U.S. President Barack Obama discusses the automatic budget cuts scheduled to take effect next week, while in the South Court Auditorium in the Eisenhower Executive Office Building in the White House complex in Washington February 19, 2013. If Congress fails to act, about $85 billion in across-the-board spending cuts begin on March 1 and continue through September 30 as part of a decade-long $1.2 trillion budget savings plan.
WASHINGTON - President Barack Obama turned to local television stations across the United States on Wednesday to increase public pressure on congressional Republicans to avert $85 billion in budget cuts set to begin in nine days.
Obama scheduled interviews with television stations in eight markets, most of which have a strong military presence, on a day when the Pentagon was set to describe its plans for laying off some 800,000 civilian employees for 22 days to save money.
The interviews are part of an administration strategy to lay blame for the job losses on Republicans, who control the House of Representatives.
Unless Obama and Republicans reach a deal, about $85 billion in across-the-board spending cuts will kick in at the beginning of March and continue through Sept. 30 as part of a decade-long $1.2 trillion budget savings plan agreed in 2011.
Obama has said he wants Congress to end tax loopholes enjoyed mainly by the wealthy to buy lawmakers enough time to pass a budget but Republicans are insisting on deeper spending cuts to reduce the $16 trillion national debt.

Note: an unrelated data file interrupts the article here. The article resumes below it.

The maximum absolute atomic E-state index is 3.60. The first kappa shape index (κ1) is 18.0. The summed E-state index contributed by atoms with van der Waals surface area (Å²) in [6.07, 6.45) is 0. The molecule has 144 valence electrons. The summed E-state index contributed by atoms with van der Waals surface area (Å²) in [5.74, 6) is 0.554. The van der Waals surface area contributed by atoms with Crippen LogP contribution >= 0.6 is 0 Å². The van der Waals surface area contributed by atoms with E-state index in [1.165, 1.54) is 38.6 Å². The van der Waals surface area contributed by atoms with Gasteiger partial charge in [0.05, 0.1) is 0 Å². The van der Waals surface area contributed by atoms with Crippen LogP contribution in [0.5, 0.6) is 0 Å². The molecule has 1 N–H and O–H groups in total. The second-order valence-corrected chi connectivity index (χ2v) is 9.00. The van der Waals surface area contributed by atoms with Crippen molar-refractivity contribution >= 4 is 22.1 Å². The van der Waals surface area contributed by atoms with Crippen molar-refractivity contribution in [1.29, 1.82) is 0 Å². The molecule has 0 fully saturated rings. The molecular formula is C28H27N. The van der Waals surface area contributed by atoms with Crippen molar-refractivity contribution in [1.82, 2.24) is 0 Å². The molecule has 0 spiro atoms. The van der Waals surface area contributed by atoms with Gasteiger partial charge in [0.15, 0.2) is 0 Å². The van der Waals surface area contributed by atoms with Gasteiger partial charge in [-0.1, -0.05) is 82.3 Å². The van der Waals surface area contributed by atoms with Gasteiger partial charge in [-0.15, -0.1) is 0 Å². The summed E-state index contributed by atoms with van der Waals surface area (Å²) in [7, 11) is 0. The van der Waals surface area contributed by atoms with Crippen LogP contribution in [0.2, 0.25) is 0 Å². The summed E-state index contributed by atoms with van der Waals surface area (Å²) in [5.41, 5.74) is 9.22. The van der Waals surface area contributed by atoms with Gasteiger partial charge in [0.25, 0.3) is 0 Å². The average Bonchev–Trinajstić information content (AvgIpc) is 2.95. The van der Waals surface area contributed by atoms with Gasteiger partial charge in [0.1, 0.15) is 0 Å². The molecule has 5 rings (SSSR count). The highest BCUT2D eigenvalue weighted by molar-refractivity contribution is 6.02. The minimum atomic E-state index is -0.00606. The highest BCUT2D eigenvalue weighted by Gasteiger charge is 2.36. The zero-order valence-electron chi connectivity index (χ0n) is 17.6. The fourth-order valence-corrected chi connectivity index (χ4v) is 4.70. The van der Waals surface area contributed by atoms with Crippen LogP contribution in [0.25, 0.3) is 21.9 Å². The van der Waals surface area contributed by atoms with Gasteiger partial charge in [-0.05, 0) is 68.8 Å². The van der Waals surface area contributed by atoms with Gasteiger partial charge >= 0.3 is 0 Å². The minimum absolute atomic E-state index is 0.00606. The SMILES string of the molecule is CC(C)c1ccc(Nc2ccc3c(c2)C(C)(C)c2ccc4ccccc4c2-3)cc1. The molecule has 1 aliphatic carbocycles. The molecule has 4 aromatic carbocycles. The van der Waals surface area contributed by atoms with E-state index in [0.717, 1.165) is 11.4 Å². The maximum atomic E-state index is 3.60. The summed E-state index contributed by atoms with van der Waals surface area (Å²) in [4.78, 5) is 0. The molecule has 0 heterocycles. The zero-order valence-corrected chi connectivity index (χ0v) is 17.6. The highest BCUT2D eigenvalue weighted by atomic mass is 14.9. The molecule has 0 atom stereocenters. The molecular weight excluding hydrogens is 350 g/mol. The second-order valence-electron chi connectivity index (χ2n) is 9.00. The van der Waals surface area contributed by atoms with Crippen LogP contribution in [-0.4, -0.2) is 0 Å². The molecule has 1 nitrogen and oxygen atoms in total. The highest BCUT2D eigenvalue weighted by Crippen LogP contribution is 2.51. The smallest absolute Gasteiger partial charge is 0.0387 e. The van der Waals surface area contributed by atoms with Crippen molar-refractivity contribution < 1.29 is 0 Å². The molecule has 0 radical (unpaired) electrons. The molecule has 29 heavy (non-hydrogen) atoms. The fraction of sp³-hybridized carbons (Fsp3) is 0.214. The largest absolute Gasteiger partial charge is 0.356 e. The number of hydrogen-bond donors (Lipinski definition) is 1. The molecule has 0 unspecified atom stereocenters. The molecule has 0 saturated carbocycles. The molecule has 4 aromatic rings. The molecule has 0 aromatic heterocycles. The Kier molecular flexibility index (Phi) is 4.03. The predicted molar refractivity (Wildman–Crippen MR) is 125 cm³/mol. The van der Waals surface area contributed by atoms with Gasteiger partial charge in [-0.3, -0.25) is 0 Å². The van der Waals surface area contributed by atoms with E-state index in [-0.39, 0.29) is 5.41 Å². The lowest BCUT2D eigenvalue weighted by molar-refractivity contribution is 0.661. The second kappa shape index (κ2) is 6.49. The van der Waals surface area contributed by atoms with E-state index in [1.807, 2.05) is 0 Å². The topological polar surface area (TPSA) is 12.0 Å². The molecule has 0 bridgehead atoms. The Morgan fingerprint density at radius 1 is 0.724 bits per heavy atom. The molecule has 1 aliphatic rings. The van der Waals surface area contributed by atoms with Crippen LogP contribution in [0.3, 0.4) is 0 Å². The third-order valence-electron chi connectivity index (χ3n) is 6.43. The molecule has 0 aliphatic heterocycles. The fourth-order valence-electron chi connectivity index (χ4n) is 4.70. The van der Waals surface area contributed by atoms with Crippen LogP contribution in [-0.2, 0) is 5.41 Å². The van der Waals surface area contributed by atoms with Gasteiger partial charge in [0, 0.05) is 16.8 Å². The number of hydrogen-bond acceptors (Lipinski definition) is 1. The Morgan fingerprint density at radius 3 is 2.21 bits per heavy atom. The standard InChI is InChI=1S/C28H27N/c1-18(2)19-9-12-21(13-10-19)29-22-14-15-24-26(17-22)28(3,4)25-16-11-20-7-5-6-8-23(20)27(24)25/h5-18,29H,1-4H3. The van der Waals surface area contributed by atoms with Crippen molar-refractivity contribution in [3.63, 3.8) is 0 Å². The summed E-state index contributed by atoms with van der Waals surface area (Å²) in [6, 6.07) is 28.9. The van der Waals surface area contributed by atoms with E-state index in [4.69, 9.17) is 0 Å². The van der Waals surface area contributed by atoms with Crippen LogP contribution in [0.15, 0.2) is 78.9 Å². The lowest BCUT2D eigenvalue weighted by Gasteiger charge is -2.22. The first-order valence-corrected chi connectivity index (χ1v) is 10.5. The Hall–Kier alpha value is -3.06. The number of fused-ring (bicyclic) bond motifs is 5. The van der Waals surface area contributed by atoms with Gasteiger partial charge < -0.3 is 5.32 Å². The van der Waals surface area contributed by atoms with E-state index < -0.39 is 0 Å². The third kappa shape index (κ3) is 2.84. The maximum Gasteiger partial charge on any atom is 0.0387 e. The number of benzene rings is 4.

Obama will talk to local anchors in Boston, Baltimore, Oklahoma City, San Francisco, Honolulu, San Antonio, Charleston, South Carolina, and Wichita, Kansas, in interviews set to air during the evening news.
"The president will have an opportunity to focus on the harmful local impacts that will be felt if congressional Republicans refuse to compromise," a White House official said.
Congress is not in session this week and is not expected to reach a deal by the March 1 deadline. Instead, lawmakers will work on a deal to fund government agencies later in the month.
The "sequestration" battle is the latest in a series of fights between Obama and Republicans over the nation's deficit.
Obama also has tried to lay the groundwork for a broader economic strategy and argued the government should invest in infrastructure and manufacturing to help address a stubbornly high unemployment rate.
On Wednesday, he will provide more details about a $50 billion spending plan he discussed in his State of the Union address last week that the White House is calling "Fix It First."
Most of that money would go to roads, bridges and airports that have postponed maintenance projects, the White House said.
But any new spending will face an uphill battle in Congress.
Obama also will talk about a plan to cut the time it takes to review and provide permits for projects like roads, bridges, railways, ports and pipelines, the White House said.